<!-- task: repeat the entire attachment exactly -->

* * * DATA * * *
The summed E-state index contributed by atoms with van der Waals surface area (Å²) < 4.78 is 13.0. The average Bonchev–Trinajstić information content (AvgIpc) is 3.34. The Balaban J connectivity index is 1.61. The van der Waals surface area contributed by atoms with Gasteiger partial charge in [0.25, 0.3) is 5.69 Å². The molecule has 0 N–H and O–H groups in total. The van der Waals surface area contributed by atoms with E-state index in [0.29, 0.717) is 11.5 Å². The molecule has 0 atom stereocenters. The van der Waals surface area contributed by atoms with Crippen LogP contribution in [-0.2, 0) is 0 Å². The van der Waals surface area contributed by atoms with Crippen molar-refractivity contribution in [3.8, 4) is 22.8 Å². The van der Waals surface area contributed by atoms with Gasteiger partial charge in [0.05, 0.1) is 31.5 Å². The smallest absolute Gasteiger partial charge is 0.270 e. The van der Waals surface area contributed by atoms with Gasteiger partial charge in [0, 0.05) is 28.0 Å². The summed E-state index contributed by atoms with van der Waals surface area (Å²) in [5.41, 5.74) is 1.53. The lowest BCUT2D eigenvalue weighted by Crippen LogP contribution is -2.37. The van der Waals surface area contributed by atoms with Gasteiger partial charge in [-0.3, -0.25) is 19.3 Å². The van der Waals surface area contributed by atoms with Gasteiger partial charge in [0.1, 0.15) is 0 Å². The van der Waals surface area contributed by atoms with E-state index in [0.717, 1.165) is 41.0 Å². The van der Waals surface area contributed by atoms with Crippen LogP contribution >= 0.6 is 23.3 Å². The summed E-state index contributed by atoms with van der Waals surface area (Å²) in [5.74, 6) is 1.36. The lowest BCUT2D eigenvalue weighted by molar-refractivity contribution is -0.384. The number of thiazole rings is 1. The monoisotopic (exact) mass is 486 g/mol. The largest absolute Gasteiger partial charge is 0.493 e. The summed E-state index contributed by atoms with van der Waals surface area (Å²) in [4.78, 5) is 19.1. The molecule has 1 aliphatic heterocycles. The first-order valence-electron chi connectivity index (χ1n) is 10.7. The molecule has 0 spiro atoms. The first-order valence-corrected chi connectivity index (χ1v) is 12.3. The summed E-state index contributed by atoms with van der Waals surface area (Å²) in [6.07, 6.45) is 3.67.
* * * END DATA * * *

The summed E-state index contributed by atoms with van der Waals surface area (Å²) < 4.78 is 13.0. The average Bonchev–Trinajstić information content (AvgIpc) is 3.34. The Balaban J connectivity index is 1.61. The van der Waals surface area contributed by atoms with Gasteiger partial charge in [0.25, 0.3) is 5.69 Å². The molecule has 0 N–H and O–H groups in total. The van der Waals surface area contributed by atoms with E-state index in [0.29, 0.717) is 11.5 Å². The molecule has 0 atom stereocenters. The van der Waals surface area contributed by atoms with Crippen LogP contribution in [-0.2, 0) is 0 Å². The van der Waals surface area contributed by atoms with Crippen molar-refractivity contribution in [3.8, 4) is 22.8 Å². The van der Waals surface area contributed by atoms with Gasteiger partial charge in [0.05, 0.1) is 31.5 Å². The smallest absolute Gasteiger partial charge is 0.270 e. The van der Waals surface area contributed by atoms with Gasteiger partial charge in [0, 0.05) is 28.0 Å². The summed E-state index contributed by atoms with van der Waals surface area (Å²) in [5.41, 5.74) is 1.53. The lowest BCUT2D eigenvalue weighted by Crippen LogP contribution is -2.37. The van der Waals surface area contributed by atoms with Gasteiger partial charge in [-0.3, -0.25) is 19.3 Å². The van der Waals surface area contributed by atoms with Gasteiger partial charge in [0.1, 0.15) is 0 Å². The van der Waals surface area contributed by atoms with E-state index in [0.717, 1.165) is 41.0 Å². The van der Waals surface area contributed by atoms with Crippen LogP contribution >= 0.6 is 23.3 Å². The summed E-state index contributed by atoms with van der Waals surface area (Å²) in [5.74, 6) is 1.36. The lowest BCUT2D eigenvalue weighted by molar-refractivity contribution is -0.384. The number of thiazole rings is 1. The monoisotopic (exact) mass is 486 g/mol. The largest absolute Gasteiger partial charge is 0.493 e. The summed E-state index contributed by atoms with van der Waals surface area (Å²) in [4.78, 5) is 19.1. The molecule has 1 aliphatic heterocycles. The first-order valence-electron chi connectivity index (χ1n) is 10.7. The molecule has 0 spiro atoms. The first-order valence-corrected chi connectivity index (χ1v) is 12.3. The summed E-state index contributed by atoms with van der Waals surface area (Å²) in [6.07, 6.45) is 3.67.